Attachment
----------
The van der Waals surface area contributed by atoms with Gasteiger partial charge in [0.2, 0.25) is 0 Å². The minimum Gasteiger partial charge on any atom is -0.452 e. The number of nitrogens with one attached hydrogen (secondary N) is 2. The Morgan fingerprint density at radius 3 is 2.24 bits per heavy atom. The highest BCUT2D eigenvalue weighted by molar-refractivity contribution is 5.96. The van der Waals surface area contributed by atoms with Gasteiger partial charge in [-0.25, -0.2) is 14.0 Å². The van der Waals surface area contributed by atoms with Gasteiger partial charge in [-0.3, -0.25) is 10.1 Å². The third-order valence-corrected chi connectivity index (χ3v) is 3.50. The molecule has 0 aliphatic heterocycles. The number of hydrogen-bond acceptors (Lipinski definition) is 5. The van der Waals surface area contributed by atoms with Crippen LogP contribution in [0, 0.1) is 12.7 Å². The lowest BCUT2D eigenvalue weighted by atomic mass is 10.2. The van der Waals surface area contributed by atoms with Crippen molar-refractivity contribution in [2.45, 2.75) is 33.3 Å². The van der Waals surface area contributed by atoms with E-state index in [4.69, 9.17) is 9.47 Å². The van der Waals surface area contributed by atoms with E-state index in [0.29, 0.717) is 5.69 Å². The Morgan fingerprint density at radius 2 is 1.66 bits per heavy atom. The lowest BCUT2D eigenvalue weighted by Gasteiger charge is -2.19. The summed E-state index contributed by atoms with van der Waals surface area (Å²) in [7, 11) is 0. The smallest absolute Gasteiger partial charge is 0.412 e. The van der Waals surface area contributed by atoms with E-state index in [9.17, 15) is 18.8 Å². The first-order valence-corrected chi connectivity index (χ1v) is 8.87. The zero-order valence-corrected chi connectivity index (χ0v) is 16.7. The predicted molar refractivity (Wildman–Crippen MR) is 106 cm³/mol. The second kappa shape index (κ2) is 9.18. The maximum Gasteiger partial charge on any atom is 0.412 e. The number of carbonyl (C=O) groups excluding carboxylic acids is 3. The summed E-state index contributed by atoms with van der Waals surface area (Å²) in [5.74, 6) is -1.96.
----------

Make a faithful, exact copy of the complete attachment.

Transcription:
The van der Waals surface area contributed by atoms with Gasteiger partial charge in [0.2, 0.25) is 0 Å². The minimum Gasteiger partial charge on any atom is -0.452 e. The number of nitrogens with one attached hydrogen (secondary N) is 2. The Morgan fingerprint density at radius 3 is 2.24 bits per heavy atom. The highest BCUT2D eigenvalue weighted by molar-refractivity contribution is 5.96. The van der Waals surface area contributed by atoms with Gasteiger partial charge in [-0.25, -0.2) is 14.0 Å². The van der Waals surface area contributed by atoms with Gasteiger partial charge in [-0.3, -0.25) is 10.1 Å². The third-order valence-corrected chi connectivity index (χ3v) is 3.50. The molecule has 0 aliphatic heterocycles. The number of hydrogen-bond acceptors (Lipinski definition) is 5. The van der Waals surface area contributed by atoms with Crippen LogP contribution in [0, 0.1) is 12.7 Å². The lowest BCUT2D eigenvalue weighted by atomic mass is 10.2. The van der Waals surface area contributed by atoms with Crippen molar-refractivity contribution in [2.45, 2.75) is 33.3 Å². The van der Waals surface area contributed by atoms with E-state index in [4.69, 9.17) is 9.47 Å². The van der Waals surface area contributed by atoms with E-state index in [0.29, 0.717) is 5.69 Å². The Morgan fingerprint density at radius 2 is 1.66 bits per heavy atom. The lowest BCUT2D eigenvalue weighted by Gasteiger charge is -2.19. The summed E-state index contributed by atoms with van der Waals surface area (Å²) in [7, 11) is 0. The smallest absolute Gasteiger partial charge is 0.412 e. The van der Waals surface area contributed by atoms with E-state index in [9.17, 15) is 18.8 Å². The first-order valence-corrected chi connectivity index (χ1v) is 8.87. The zero-order valence-corrected chi connectivity index (χ0v) is 16.7. The predicted molar refractivity (Wildman–Crippen MR) is 106 cm³/mol. The second kappa shape index (κ2) is 9.18. The maximum Gasteiger partial charge on any atom is 0.412 e. The number of carbonyl (C=O) groups excluding carboxylic acids is 3. The summed E-state index contributed by atoms with van der Waals surface area (Å²) in [5.74, 6) is -1.96.